So many but I really loved break time when the kids would all be jumping around. Everyday, I was secretly waiting until they’d come out of class. For me to be able to play the games I played when I was a kid with them was really great! I was also really touched when the mothers organized a coffee ceremony for me. They took initiative on their own.
Oftentimes people think that if you’re poor, you’re helpless but that could not be further from the truth. They made that very clear when they collected their own money to have a get together and talked about wanting to give back to Seeds and contribute. They would say, ‘Tell us what more we can do.’ I really appreciated that!
Looking towards the future, tell me a bit about the Dream School Campaign and Seeds’ plans for expansion.
Currently, we have been renting facilities for our current campuses which is difficult. I believe that environment is a big part of learning. If you learn in a well-designed environment, you learn better and, more importantly, you see what is possible. I want to build something that our students and the community are proud of. In addition, the new facility will not only be a school but also a space that the community can take advantage of.
We want to create a hub for other organizations to provide service and collaborate. We want to create the first public library in Adama and establish a model of how to build sustainably using recycled and indigenous materials that meet the standard of a quality school anywhere in the world. Right now, we are in process of acquiring land and the initial stages of the design process. It is a big project but we are hoping to open the first phase by 2018/2019.
Seeds is a women’s run organization. Was this an intentional decision or did it happen organically?
To be honest, it organically happened that way. In the beginning on the US side, we were all volunteers and as a lot of data shows, women are more likely to volunteer than men. Once we started growing (and paying staff), I interviewed a mix of men and women but mostly I’ve found that the best candidates happen to be women, which is even better!
Now I’m happy that we can show that it is possible to be a woman and run something and succeed doing what you love. We have seen many unintended positive impacts of having a female-led team.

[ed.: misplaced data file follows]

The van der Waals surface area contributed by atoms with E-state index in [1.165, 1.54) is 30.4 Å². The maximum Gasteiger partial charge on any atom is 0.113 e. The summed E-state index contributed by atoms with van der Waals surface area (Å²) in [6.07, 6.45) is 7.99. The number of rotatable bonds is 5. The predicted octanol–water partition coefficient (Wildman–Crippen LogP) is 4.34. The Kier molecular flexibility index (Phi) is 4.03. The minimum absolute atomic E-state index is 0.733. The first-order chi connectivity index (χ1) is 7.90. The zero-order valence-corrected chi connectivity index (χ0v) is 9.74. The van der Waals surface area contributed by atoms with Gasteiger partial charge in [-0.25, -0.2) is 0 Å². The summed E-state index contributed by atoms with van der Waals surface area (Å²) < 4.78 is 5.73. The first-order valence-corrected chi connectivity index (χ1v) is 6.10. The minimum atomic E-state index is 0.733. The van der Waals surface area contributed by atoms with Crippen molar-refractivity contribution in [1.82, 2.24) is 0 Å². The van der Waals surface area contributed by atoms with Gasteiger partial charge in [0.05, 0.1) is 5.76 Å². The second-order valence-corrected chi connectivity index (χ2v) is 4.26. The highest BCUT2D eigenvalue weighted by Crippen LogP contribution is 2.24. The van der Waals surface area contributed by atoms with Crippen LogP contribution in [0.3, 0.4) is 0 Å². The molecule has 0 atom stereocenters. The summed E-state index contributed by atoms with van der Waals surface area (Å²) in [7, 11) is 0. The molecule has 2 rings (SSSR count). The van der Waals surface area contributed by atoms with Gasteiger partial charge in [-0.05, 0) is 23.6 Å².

What has been the greatest challenge with establishing a non-profit in Ethiopia?
That’s a sensitive question! Things move a lot slower. That is the biggest challenge about working in Ethiopia generally.
What I think is even more impressive is that you started Seeds as a full-time student. How did you manage this?
Thank you! I actually started Seeds before when I was modeling but then I became a full-time student just a year later so I honestly don’t know how I managed it! It required extreme organization and time management. I literally had my schedule for everyday from when I would wake up to when I would go to sleep, seven days a week on a spreadsheet. And I had to follow it.
When you don’t have a lot of time, you are forced to work more efficiently. Sometimes I had to answer work emails while sitting in class, or miss social things at school in order to attend work events. It was difficult but I enjoyed it. I thrive under stress.
What else do you see in the pipeline for yourself?
Personally, I want to do more writing. I have been writing for Huffington Post and I want to expand on that. I am also applying for some leadership fellowships and have started to look into how I can be involved with economic development work in Africa.
What advice would you have for a woman who wants to start her own organization or company?
If you know it’s something you want to do, just get started. Starting is the most difficult thing. Then stay focused on the long term. It is stressful and difficult in the short term and there are a lot of sacrifices you have to make, financially (especially at the beginning). Also ask for advice by those who have done something similar before.
Some people might tell you it’s too hard to do but trust your instinct and the research you have done (make sure you have done enough research to understand the marketplace for whatever you are working on before you start). It’s not an easy road but it is one of the most fulfilling experiences because even if your venture doesn’t succeed you gain experience and expertise that make you a more valuable asset to others. If you fail, try again. Never give up, ever!